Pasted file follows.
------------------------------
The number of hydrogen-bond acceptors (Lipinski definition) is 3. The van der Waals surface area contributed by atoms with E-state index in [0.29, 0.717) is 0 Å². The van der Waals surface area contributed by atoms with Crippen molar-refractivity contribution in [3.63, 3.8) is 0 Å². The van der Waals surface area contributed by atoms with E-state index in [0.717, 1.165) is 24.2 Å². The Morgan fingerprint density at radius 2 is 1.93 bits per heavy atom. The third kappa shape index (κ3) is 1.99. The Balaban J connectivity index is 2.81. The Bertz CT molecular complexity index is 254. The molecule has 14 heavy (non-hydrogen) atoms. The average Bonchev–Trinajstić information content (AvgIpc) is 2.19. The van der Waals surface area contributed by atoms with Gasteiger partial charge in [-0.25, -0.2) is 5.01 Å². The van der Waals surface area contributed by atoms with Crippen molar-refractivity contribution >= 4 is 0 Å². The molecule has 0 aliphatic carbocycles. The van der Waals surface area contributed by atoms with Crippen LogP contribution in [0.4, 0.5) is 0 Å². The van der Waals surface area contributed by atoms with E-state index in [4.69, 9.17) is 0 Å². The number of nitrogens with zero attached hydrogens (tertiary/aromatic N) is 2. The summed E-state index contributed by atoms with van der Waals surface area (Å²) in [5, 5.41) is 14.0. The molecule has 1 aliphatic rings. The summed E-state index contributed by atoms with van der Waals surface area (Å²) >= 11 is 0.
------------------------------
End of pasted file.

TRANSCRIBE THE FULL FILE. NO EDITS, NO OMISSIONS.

The number of hydrogen-bond acceptors (Lipinski definition) is 3. The van der Waals surface area contributed by atoms with E-state index in [0.29, 0.717) is 0 Å². The van der Waals surface area contributed by atoms with Crippen molar-refractivity contribution in [3.63, 3.8) is 0 Å². The van der Waals surface area contributed by atoms with E-state index in [0.717, 1.165) is 24.2 Å². The Morgan fingerprint density at radius 2 is 1.93 bits per heavy atom. The third kappa shape index (κ3) is 1.99. The Balaban J connectivity index is 2.81. The Bertz CT molecular complexity index is 254. The molecule has 14 heavy (non-hydrogen) atoms. The average Bonchev–Trinajstić information content (AvgIpc) is 2.19. The van der Waals surface area contributed by atoms with Gasteiger partial charge in [-0.25, -0.2) is 5.01 Å². The van der Waals surface area contributed by atoms with Crippen molar-refractivity contribution >= 4 is 0 Å². The molecule has 0 aliphatic carbocycles. The van der Waals surface area contributed by atoms with Crippen LogP contribution in [0.4, 0.5) is 0 Å². The van der Waals surface area contributed by atoms with E-state index in [4.69, 9.17) is 0 Å². The number of nitrogens with zero attached hydrogens (tertiary/aromatic N) is 2. The summed E-state index contributed by atoms with van der Waals surface area (Å²) in [5, 5.41) is 14.0. The molecule has 1 aliphatic rings. The summed E-state index contributed by atoms with van der Waals surface area (Å²) >= 11 is 0.